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Simmons president among the nation’s highest paid

Simmons University President Helen Drinan (right) attended The Friends of the Mass. General Cancer Center Couture for Care Cancer Fall Fashion Benefit in November.Bill Brett for the Boston Globe

Simmons University may be dwarfed by Harvard, the Massachusetts Institute of Technology, and Northeastern when it comes to size and name recognition. But it has most Boston-area higher education institutions beat on at least one measure: its president’s compensation package.

Simmons president Helen Drinan ranked among the highest-paid private college presidents nationwide, according to an annual survey released Sunday by the Chronicle of Higher Education.

Drinan earned $1.7 million in 2016, ranking her 13th among private college presidents in compensation. Her pay package put her in an elite group of top earners that included the presidents of Northwestern University and the University of Chicago, according to the survey, based on the most recent federal tax filings.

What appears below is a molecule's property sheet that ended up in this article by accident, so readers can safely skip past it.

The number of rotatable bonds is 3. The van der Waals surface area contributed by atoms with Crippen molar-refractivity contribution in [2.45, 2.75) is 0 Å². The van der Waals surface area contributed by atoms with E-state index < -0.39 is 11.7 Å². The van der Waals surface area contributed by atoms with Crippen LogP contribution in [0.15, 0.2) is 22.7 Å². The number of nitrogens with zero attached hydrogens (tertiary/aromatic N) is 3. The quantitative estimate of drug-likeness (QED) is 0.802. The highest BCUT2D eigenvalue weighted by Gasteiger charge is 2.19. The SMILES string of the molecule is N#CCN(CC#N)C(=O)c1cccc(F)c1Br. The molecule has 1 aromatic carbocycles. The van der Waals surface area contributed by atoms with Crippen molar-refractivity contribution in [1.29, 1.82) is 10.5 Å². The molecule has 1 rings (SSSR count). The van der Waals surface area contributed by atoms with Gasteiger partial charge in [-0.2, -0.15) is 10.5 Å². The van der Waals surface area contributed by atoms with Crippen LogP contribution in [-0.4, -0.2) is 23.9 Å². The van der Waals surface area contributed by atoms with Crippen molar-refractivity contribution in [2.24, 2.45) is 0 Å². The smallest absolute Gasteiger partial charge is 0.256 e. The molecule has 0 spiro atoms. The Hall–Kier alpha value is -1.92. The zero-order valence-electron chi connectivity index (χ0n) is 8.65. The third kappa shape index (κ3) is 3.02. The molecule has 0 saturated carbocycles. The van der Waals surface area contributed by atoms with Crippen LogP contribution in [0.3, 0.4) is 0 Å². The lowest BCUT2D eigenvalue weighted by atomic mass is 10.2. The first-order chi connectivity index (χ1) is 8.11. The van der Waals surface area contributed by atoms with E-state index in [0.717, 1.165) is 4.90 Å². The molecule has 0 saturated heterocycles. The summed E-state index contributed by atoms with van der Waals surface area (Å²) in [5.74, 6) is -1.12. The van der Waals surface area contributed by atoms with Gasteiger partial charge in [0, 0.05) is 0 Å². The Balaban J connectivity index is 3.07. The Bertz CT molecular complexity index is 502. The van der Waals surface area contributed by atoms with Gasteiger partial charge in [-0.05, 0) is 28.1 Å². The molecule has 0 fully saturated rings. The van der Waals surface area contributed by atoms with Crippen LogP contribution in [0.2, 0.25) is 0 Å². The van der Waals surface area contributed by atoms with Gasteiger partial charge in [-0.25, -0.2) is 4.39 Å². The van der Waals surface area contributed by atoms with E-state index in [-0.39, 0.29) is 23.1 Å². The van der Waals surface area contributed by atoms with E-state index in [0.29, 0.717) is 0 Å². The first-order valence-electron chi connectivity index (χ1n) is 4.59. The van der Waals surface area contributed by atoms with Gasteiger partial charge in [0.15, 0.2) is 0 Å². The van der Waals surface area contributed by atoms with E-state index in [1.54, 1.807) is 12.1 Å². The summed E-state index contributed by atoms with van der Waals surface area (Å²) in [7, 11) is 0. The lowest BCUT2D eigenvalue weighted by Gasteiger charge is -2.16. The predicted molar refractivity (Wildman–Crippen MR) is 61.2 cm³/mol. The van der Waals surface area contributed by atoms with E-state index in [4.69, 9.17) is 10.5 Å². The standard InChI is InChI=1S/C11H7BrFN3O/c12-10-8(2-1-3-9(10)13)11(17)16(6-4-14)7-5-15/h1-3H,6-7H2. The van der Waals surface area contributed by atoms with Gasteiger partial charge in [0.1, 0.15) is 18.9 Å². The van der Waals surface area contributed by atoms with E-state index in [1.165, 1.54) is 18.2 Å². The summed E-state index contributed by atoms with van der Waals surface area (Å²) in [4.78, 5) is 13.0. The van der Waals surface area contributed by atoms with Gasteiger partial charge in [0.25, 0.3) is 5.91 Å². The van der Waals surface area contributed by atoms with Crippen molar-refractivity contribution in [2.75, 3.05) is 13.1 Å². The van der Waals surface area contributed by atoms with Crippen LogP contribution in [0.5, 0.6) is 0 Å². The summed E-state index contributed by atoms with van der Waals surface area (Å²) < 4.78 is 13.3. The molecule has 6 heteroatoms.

Longtime Columbia University president Lee C. Bollinger and Amy Gutmann, president of the University of Pennsylvania, remain the best compensated leaders of private institutions in the nation. Bollinger made $4 million in 2016. Gutmann followed, earning $3.2 million. (They were technically ranked No. 2 and No. 3. Kenneth W. Starr was the top-paid president in 2016 due to his departure agreement with Baylor University.)

Meanwhile, the presidents of Harvard and MIT in 2016, Drew Faust and L. Rafael Reif, earned about $1.1 million each in salary and benefits, putting their compensation at the bottom of the top 50 earners.

Northeastern president Joseph Aoun received $1.3 million in compensation.

In Massachusetts, only Robert Brown, president of Boston University, out-earned Drinan, pocketing $16,000 more. BU enrolls 33,620 undergraduate and graduate students, nearly six times as many as Simmons.

Drinan, who has led the former all-women’s college in the Fenway neighborhood for a decade, is credited with bringing it stability. Her predecessor was at Simmons for only two years.